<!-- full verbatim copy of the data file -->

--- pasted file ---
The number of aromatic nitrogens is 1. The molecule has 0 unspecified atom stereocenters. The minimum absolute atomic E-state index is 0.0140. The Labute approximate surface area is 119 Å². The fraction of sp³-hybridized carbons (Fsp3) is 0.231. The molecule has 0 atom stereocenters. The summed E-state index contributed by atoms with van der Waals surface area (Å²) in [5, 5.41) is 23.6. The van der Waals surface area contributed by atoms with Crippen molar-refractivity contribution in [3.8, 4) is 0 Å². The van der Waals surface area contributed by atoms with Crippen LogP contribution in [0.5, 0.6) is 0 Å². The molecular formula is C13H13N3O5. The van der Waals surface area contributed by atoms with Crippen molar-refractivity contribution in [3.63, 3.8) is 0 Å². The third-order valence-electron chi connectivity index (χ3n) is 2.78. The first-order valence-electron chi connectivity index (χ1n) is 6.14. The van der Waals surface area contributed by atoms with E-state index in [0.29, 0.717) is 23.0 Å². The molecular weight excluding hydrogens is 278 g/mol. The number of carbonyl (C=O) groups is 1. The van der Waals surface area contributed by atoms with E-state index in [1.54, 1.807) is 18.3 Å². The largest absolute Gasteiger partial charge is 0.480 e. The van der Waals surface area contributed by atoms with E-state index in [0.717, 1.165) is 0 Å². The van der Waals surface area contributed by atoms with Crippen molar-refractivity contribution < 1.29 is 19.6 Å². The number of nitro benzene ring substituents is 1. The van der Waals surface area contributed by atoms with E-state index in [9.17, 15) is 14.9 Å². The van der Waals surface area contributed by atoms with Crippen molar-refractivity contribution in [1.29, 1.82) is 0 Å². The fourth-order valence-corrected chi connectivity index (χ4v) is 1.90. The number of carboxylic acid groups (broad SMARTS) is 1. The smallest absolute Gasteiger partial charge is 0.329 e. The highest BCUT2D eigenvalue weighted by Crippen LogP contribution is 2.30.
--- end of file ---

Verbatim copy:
The number of aromatic nitrogens is 1. The molecule has 0 unspecified atom stereocenters. The minimum absolute atomic E-state index is 0.0140. The Labute approximate surface area is 119 Å². The fraction of sp³-hybridized carbons (Fsp3) is 0.231. The molecule has 0 atom stereocenters. The summed E-state index contributed by atoms with van der Waals surface area (Å²) in [5, 5.41) is 23.6. The van der Waals surface area contributed by atoms with Crippen molar-refractivity contribution in [3.8, 4) is 0 Å². The van der Waals surface area contributed by atoms with Crippen LogP contribution in [0.5, 0.6) is 0 Å². The molecular formula is C13H13N3O5. The van der Waals surface area contributed by atoms with Crippen molar-refractivity contribution in [3.63, 3.8) is 0 Å². The third-order valence-electron chi connectivity index (χ3n) is 2.78. The first-order valence-electron chi connectivity index (χ1n) is 6.14. The van der Waals surface area contributed by atoms with E-state index in [0.29, 0.717) is 23.0 Å². The molecular weight excluding hydrogens is 278 g/mol. The number of carbonyl (C=O) groups is 1. The van der Waals surface area contributed by atoms with E-state index in [1.54, 1.807) is 18.3 Å². The largest absolute Gasteiger partial charge is 0.480 e. The van der Waals surface area contributed by atoms with E-state index in [0.717, 1.165) is 0 Å². The van der Waals surface area contributed by atoms with Crippen molar-refractivity contribution < 1.29 is 19.6 Å². The number of nitro benzene ring substituents is 1. The van der Waals surface area contributed by atoms with E-state index in [9.17, 15) is 14.9 Å². The van der Waals surface area contributed by atoms with Crippen molar-refractivity contribution in [1.29, 1.82) is 0 Å². The fourth-order valence-corrected chi connectivity index (χ4v) is 1.90. The number of carboxylic acid groups (broad SMARTS) is 1. The smallest absolute Gasteiger partial charge is 0.329 e. The highest BCUT2D eigenvalue weighted by Crippen LogP contribution is 2.30.